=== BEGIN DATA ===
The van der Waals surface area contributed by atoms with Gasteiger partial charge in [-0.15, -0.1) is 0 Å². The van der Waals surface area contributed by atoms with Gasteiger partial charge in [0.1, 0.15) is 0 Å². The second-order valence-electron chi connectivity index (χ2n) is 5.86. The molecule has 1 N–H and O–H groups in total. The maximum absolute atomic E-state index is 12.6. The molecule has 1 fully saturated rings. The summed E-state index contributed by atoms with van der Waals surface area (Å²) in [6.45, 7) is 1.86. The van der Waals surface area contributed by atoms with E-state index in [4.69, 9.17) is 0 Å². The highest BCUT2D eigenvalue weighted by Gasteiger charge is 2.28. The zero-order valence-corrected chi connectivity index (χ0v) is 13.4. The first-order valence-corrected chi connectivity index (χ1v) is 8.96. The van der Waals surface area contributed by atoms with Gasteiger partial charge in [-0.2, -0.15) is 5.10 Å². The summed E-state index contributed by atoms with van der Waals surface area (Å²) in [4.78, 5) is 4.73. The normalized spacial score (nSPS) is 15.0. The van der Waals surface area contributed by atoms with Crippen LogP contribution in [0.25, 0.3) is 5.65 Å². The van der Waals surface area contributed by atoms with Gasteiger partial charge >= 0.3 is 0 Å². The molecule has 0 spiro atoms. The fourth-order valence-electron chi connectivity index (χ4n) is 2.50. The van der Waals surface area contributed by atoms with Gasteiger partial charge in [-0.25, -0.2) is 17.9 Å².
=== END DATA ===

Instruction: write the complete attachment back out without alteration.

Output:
The van der Waals surface area contributed by atoms with Gasteiger partial charge in [-0.15, -0.1) is 0 Å². The van der Waals surface area contributed by atoms with Gasteiger partial charge in [0.1, 0.15) is 0 Å². The second-order valence-electron chi connectivity index (χ2n) is 5.86. The molecule has 1 N–H and O–H groups in total. The maximum absolute atomic E-state index is 12.6. The molecule has 1 fully saturated rings. The summed E-state index contributed by atoms with van der Waals surface area (Å²) in [6.45, 7) is 1.86. The van der Waals surface area contributed by atoms with E-state index in [4.69, 9.17) is 0 Å². The highest BCUT2D eigenvalue weighted by Gasteiger charge is 2.28. The zero-order valence-corrected chi connectivity index (χ0v) is 13.4. The first-order valence-corrected chi connectivity index (χ1v) is 8.96. The van der Waals surface area contributed by atoms with Gasteiger partial charge in [-0.2, -0.15) is 5.10 Å². The summed E-state index contributed by atoms with van der Waals surface area (Å²) in [4.78, 5) is 4.73. The normalized spacial score (nSPS) is 15.0. The van der Waals surface area contributed by atoms with Crippen LogP contribution in [0.25, 0.3) is 5.65 Å². The van der Waals surface area contributed by atoms with Gasteiger partial charge >= 0.3 is 0 Å². The molecule has 0 spiro atoms. The fourth-order valence-electron chi connectivity index (χ4n) is 2.50. The van der Waals surface area contributed by atoms with Gasteiger partial charge in [-0.25, -0.2) is 17.9 Å².